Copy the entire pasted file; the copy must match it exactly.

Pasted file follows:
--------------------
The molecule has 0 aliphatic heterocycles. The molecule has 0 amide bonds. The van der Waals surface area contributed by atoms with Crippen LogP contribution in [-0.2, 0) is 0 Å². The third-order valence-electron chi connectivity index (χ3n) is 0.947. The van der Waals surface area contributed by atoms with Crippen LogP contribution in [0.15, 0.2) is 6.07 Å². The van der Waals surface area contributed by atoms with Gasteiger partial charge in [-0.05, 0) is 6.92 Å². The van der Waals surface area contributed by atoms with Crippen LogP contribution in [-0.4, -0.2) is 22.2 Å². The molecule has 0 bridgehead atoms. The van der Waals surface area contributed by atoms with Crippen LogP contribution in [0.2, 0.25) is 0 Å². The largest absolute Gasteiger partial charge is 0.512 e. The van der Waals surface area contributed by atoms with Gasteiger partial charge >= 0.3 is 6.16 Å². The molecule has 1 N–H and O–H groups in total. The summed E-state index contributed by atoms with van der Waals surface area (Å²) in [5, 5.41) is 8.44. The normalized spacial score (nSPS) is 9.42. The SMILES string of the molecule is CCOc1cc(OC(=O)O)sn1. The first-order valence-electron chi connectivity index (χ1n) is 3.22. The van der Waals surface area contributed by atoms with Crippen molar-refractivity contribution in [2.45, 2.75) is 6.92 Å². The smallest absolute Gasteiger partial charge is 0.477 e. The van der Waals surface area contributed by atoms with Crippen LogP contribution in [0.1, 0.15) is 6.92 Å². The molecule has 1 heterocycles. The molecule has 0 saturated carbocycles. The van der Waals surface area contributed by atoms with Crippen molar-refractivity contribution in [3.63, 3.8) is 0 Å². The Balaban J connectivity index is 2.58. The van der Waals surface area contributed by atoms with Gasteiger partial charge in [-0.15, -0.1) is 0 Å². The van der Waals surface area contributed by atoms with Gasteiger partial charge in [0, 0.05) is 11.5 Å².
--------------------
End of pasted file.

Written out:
The molecule has 0 aliphatic heterocycles. The molecule has 0 amide bonds. The van der Waals surface area contributed by atoms with Crippen LogP contribution in [-0.2, 0) is 0 Å². The third-order valence-electron chi connectivity index (χ3n) is 0.947. The van der Waals surface area contributed by atoms with Crippen LogP contribution in [0.15, 0.2) is 6.07 Å². The van der Waals surface area contributed by atoms with Gasteiger partial charge in [-0.05, 0) is 6.92 Å². The van der Waals surface area contributed by atoms with Crippen LogP contribution in [-0.4, -0.2) is 22.2 Å². The molecule has 0 bridgehead atoms. The van der Waals surface area contributed by atoms with Crippen LogP contribution in [0.2, 0.25) is 0 Å². The largest absolute Gasteiger partial charge is 0.512 e. The van der Waals surface area contributed by atoms with Gasteiger partial charge >= 0.3 is 6.16 Å². The molecule has 1 N–H and O–H groups in total. The summed E-state index contributed by atoms with van der Waals surface area (Å²) in [5, 5.41) is 8.44. The normalized spacial score (nSPS) is 9.42. The SMILES string of the molecule is CCOc1cc(OC(=O)O)sn1. The first-order valence-electron chi connectivity index (χ1n) is 3.22. The van der Waals surface area contributed by atoms with Crippen molar-refractivity contribution in [2.45, 2.75) is 6.92 Å². The smallest absolute Gasteiger partial charge is 0.477 e. The van der Waals surface area contributed by atoms with Crippen LogP contribution in [0.1, 0.15) is 6.92 Å². The molecule has 1 heterocycles. The molecule has 0 saturated carbocycles. The van der Waals surface area contributed by atoms with Crippen molar-refractivity contribution in [3.63, 3.8) is 0 Å². The Balaban J connectivity index is 2.58. The van der Waals surface area contributed by atoms with Gasteiger partial charge in [-0.15, -0.1) is 0 Å². The van der Waals surface area contributed by atoms with Gasteiger partial charge in [0, 0.05) is 11.5 Å².